Over-cladding the façade of a 1960s high rise with a modern curtain wall system improves performance, appearance, and property value.
Building owners in Manhattan have always looked for ways to make their buildings more marketable to keep occupancy rates high while matching the bottom line for effective returns on their investments. Toward that end, older office buildings that are outdated in appearance and performance are increasingly the focus of repositioning into newly renovated, modernized facilities that meet the needs of the current market.
One such building is the 1962 Kahn and Jacobs-designed office tower located at 330 Madison Avenue between 42nd and 43rd Streets, just a block from Grand Central Terminal. Contemporary for its time, the 742,000-square-foot building used a curtain wall system that mixed single-pane glazing with opaque areas, creating an appearance of horizontal bands seeming to pass behind vertical mullions. The building is massed in three distinct vertical portions. The lower area rises twelve stories and is built fully up to the property lines. A mid-section steps back on two sides for another six stories, followed by a slender upper section that is set back even further. The current owners, Vornado Realty Trust, were seeing good financial performance, but wanted to consider some upgrades to improve market appeal (i.e. more daylight, updated exterior appearance, more comfort near windows, etc.) and increase occupancy. They also recognized that the curtain wall system was nearing the end of its service life and wanted to improve both its overall performance and appearance.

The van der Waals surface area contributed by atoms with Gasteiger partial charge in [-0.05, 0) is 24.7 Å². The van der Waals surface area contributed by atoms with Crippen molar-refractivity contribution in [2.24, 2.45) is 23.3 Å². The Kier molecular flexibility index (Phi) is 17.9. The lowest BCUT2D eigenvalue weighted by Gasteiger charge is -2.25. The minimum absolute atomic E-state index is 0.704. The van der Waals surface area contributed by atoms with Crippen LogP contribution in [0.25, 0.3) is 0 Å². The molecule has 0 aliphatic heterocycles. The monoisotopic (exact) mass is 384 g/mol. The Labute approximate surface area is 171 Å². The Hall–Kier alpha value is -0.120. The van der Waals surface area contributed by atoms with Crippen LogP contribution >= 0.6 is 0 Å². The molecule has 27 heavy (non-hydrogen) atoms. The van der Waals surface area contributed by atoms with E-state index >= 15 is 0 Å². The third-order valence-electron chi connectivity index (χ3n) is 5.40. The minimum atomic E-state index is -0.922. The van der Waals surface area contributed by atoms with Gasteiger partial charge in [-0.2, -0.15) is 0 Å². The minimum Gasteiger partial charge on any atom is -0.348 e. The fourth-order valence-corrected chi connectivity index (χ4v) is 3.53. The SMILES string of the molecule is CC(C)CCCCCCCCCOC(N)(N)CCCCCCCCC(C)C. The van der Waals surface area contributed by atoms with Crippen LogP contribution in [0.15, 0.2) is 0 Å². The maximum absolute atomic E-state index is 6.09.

Vornado enlisted the help of New York City-based MdeAS Architects, who have been creating a growing portfolio of building repositioning projects. As Dan Shannon, principal at MdeAS points out, “Every project of this type is unique. Each one stands alone in terms of its goals, its challenges, and its solutions.” Using that approach, they assessed the building, along with structural and curtain wall consultant Gilsanz Murray Steficek (GMS), to determine the condition of each of the existing curtain wall components and the system overall. Among other things, they quickly determined that the existing single-pane glazing was problematic due to its energy inefficiency and the temperature discomfort it caused for people inside, and needed to be replaced. However, they also performed a structural analysis on the vertical mullions, which protruded out from the glazing plane, and determined that they were robust and structurally quite strong. These mullions were essentially rectangular aluminum tubular columns that ran the full height of each section of the building. This led to a further recognition that perhaps portions of the existing curtain wall system could be retained while other were selectively removed.
Armed with the information from their assessments and analyses, the architects and engineers began to look at options. They settled on a very effective solution that allowed a new curtain wall system to be attached directly to the existing mullions as an “over-cladding” of the building. This design approach offered numerous advantages. First, it reduced the total labor and materials needed, contributing to cost control for the project. Second, it minimized or in some cases eliminated penetrations into the existing skin of the building. Third, it allowed for the new curtain wall system to be installed cleanly from the outside with demolition of the existing windows done after the fact from the inside. Finally, this approach minimized disruption to the tenants who would be occupying the building during construction. That meant that the tenants would not need to relocate, in turn preventing vacancies or owner costs for temporary relocation.